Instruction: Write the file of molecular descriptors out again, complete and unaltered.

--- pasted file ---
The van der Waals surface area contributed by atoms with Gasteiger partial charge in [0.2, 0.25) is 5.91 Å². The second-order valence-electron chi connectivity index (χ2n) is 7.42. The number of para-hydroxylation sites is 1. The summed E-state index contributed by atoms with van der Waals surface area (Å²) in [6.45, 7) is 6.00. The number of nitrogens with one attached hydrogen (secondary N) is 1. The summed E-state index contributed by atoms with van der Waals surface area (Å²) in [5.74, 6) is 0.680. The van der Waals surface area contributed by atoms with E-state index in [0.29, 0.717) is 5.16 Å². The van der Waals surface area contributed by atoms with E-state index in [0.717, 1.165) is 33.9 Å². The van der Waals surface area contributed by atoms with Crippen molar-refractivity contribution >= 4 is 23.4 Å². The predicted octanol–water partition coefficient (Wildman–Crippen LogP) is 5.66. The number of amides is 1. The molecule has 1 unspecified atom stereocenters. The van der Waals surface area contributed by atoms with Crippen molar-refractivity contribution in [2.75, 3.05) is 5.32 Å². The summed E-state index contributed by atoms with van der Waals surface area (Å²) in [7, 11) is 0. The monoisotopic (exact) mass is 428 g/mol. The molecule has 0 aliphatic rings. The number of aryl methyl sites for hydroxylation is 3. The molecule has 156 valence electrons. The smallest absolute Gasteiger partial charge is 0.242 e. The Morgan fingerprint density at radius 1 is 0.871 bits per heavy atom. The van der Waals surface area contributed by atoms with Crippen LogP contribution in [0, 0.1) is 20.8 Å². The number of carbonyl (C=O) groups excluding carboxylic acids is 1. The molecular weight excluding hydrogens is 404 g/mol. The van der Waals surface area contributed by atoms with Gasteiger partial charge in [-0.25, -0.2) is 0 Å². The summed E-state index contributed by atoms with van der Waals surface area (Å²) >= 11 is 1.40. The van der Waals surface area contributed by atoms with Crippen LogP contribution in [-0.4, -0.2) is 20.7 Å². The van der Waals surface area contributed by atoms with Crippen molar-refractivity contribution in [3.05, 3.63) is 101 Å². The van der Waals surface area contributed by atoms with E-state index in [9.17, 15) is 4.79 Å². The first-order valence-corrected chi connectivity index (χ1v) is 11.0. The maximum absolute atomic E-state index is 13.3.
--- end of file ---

The van der Waals surface area contributed by atoms with Gasteiger partial charge in [0.2, 0.25) is 5.91 Å². The second-order valence-electron chi connectivity index (χ2n) is 7.42. The number of para-hydroxylation sites is 1. The summed E-state index contributed by atoms with van der Waals surface area (Å²) in [6.45, 7) is 6.00. The number of nitrogens with one attached hydrogen (secondary N) is 1. The summed E-state index contributed by atoms with van der Waals surface area (Å²) in [5.74, 6) is 0.680. The van der Waals surface area contributed by atoms with E-state index in [0.29, 0.717) is 5.16 Å². The van der Waals surface area contributed by atoms with E-state index in [0.717, 1.165) is 33.9 Å². The van der Waals surface area contributed by atoms with Crippen molar-refractivity contribution >= 4 is 23.4 Å². The predicted octanol–water partition coefficient (Wildman–Crippen LogP) is 5.66. The number of amides is 1. The molecule has 1 unspecified atom stereocenters. The van der Waals surface area contributed by atoms with Crippen molar-refractivity contribution in [2.75, 3.05) is 5.32 Å². The summed E-state index contributed by atoms with van der Waals surface area (Å²) in [7, 11) is 0. The monoisotopic (exact) mass is 428 g/mol. The molecule has 0 aliphatic rings. The number of aryl methyl sites for hydroxylation is 3. The molecule has 156 valence electrons. The smallest absolute Gasteiger partial charge is 0.242 e. The Morgan fingerprint density at radius 1 is 0.871 bits per heavy atom. The van der Waals surface area contributed by atoms with Crippen LogP contribution in [0, 0.1) is 20.8 Å². The number of carbonyl (C=O) groups excluding carboxylic acids is 1. The molecular weight excluding hydrogens is 404 g/mol. The van der Waals surface area contributed by atoms with Gasteiger partial charge in [-0.25, -0.2) is 0 Å². The summed E-state index contributed by atoms with van der Waals surface area (Å²) >= 11 is 1.40. The van der Waals surface area contributed by atoms with Crippen LogP contribution in [-0.4, -0.2) is 20.7 Å². The van der Waals surface area contributed by atoms with Crippen molar-refractivity contribution in [3.05, 3.63) is 101 Å². The van der Waals surface area contributed by atoms with E-state index in [9.17, 15) is 4.79 Å². The first-order valence-corrected chi connectivity index (χ1v) is 11.0. The maximum absolute atomic E-state index is 13.3.